The vicar writes:
as I write, there has been rather a lot of examples of the idea of ‘pilgrimage’ in what I have been engaged in recently. Today, I met up with the reception class of St John’s Academy at Newland Church (‘a place of pilgrimage since c. 1200’ as it says on the sign in the porch). They had walked there from school along the old burial path, which, as I’m sure you know, was the route from Coleford to Newland for anyone visiting All Saints which was the parish church, instead of making use of the chapel of ease in Coleford. And the main cause to do that was for burials.
Some of you will know that my husband Mark has been a regular pilgrim with Bishop Michael, the Bishop of Gloucester, who over the last 6 years or so (since the celebration of the millennium of the County of Gloucestershire) has led day long and week long walks around the Diocese. The last one of these before Bishop Michael’s retirement in November was a couple of weeks ago, and Mark, +Michael and all the other regular pilgrims walked 88 miles from Whelford (just past Fairford), around the South boundary of the Diocese to Oldbury and then up the Severn to Gloucester. As usual, they visited as many churches as possible along the way, with morning and evening prayer, a midday eucharist and many ‘prayers along the way’ services happening at within the various churches that they walked to. Those of you who know Bishop Michael will give a wry smile on hearing that the liturgy booklet for the 7 day journey was 161 pages long!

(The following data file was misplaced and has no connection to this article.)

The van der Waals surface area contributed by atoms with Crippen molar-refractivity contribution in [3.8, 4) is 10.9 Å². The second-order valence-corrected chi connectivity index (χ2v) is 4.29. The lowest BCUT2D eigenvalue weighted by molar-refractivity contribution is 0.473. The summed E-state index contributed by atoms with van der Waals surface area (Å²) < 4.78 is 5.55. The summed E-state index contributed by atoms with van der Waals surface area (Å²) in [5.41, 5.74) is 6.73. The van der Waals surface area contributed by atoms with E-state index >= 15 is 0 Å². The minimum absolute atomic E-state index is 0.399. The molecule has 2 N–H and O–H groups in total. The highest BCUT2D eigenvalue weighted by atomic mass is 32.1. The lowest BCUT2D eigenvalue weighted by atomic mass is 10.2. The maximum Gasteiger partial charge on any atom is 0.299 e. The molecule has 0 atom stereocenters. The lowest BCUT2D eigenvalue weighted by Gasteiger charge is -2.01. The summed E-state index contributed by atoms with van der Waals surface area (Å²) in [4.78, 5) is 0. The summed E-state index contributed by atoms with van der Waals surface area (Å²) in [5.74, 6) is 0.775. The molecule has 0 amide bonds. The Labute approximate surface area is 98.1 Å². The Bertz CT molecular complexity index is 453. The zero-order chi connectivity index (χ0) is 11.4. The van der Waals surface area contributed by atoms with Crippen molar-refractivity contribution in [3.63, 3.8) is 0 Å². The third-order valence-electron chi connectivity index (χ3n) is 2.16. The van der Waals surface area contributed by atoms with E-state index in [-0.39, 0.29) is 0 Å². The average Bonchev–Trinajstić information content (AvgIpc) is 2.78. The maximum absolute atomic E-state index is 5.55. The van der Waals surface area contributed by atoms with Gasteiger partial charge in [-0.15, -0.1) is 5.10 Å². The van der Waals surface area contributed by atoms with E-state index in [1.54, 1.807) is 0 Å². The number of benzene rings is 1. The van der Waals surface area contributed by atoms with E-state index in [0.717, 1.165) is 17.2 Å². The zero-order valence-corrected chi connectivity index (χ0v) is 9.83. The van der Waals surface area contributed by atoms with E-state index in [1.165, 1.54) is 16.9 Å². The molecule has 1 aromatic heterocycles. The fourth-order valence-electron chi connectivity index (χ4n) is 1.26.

The school’s visit to Newland today, was for a happier reason than a burial; it was to visit the church to experience a mock baptism. Baby Mary Anne, the class doll, (she was quite pretty, but that’s not what I mean), was brought to baptism by the children who were her parents and godparents for the day and we prayed for God’s Spirit to be with her, and for her to know herself part of God’s family. So not the end of the journey, but the beginning, in Christian terms.
And the imagery of a journey through life, or a Christian pilgrimage, is a very strong theme in our baptism service, along with the idea of God, Father, Son and Holy Spirit, being our destination, our inspiration and our companion on the way.
It reminds us that many of us might be the ones who regularly come to church, but that doesn’t mean we are the ones who have got it all sorted out. We are all on the journey, and it is lovely when we choose to walk together.
So as you walk your journey, whether at times alone or in the company of others, be blessed by the Gloucester Diocese pilgrims’ prayer:
the companion of our pilgrimage
and the goal towards which we move:
through the events that shape our journey,
through the people who walk at our side,
through the places where we sense your presence,
grant us moments of grace along the way,
as you draw us to yourself;
through Jesus Christ our Lord. Amen.